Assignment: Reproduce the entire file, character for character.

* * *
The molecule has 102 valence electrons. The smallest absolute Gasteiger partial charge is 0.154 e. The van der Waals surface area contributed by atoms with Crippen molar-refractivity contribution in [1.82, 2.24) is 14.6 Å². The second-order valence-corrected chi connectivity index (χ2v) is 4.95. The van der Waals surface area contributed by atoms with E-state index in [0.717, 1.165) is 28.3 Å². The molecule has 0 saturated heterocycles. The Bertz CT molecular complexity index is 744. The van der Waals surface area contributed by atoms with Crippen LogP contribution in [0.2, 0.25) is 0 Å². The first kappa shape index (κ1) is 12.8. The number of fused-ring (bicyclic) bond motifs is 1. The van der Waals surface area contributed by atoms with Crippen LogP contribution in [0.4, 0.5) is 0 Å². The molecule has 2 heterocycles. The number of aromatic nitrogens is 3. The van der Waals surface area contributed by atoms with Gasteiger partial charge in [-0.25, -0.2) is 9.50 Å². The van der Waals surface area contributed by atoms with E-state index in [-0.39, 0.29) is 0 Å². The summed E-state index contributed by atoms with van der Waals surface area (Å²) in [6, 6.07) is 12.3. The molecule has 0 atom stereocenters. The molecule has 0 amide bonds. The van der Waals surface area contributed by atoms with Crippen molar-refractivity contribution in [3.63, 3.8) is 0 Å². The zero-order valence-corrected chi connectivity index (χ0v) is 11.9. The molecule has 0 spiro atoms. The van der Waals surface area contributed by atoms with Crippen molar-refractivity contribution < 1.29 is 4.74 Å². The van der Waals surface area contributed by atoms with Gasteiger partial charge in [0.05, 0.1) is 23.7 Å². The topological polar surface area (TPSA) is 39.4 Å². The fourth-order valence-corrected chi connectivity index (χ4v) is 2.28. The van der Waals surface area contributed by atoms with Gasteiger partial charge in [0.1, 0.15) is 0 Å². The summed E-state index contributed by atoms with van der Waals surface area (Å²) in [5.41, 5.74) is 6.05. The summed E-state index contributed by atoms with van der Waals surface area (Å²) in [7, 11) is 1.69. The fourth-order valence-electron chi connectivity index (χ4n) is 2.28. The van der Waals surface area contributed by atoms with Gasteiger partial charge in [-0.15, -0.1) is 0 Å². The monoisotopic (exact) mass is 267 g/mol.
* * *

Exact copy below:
The molecule has 102 valence electrons. The smallest absolute Gasteiger partial charge is 0.154 e. The van der Waals surface area contributed by atoms with Crippen molar-refractivity contribution in [1.82, 2.24) is 14.6 Å². The second-order valence-corrected chi connectivity index (χ2v) is 4.95. The van der Waals surface area contributed by atoms with E-state index in [0.717, 1.165) is 28.3 Å². The molecule has 0 saturated heterocycles. The Bertz CT molecular complexity index is 744. The van der Waals surface area contributed by atoms with Crippen LogP contribution in [0.2, 0.25) is 0 Å². The first kappa shape index (κ1) is 12.8. The number of fused-ring (bicyclic) bond motifs is 1. The van der Waals surface area contributed by atoms with Crippen LogP contribution in [0.4, 0.5) is 0 Å². The molecule has 2 heterocycles. The number of aromatic nitrogens is 3. The van der Waals surface area contributed by atoms with Gasteiger partial charge in [-0.25, -0.2) is 9.50 Å². The van der Waals surface area contributed by atoms with E-state index in [-0.39, 0.29) is 0 Å². The summed E-state index contributed by atoms with van der Waals surface area (Å²) in [6, 6.07) is 12.3. The molecule has 0 atom stereocenters. The molecule has 0 amide bonds. The van der Waals surface area contributed by atoms with Crippen molar-refractivity contribution in [3.63, 3.8) is 0 Å². The zero-order valence-corrected chi connectivity index (χ0v) is 11.9. The molecule has 0 spiro atoms. The van der Waals surface area contributed by atoms with Crippen molar-refractivity contribution < 1.29 is 4.74 Å². The van der Waals surface area contributed by atoms with Gasteiger partial charge in [0.05, 0.1) is 23.7 Å². The topological polar surface area (TPSA) is 39.4 Å². The fourth-order valence-corrected chi connectivity index (χ4v) is 2.28. The van der Waals surface area contributed by atoms with Gasteiger partial charge in [0.1, 0.15) is 0 Å². The summed E-state index contributed by atoms with van der Waals surface area (Å²) in [5.41, 5.74) is 6.05. The summed E-state index contributed by atoms with van der Waals surface area (Å²) in [7, 11) is 1.69. The fourth-order valence-electron chi connectivity index (χ4n) is 2.28. The van der Waals surface area contributed by atoms with Gasteiger partial charge in [-0.15, -0.1) is 0 Å². The monoisotopic (exact) mass is 267 g/mol.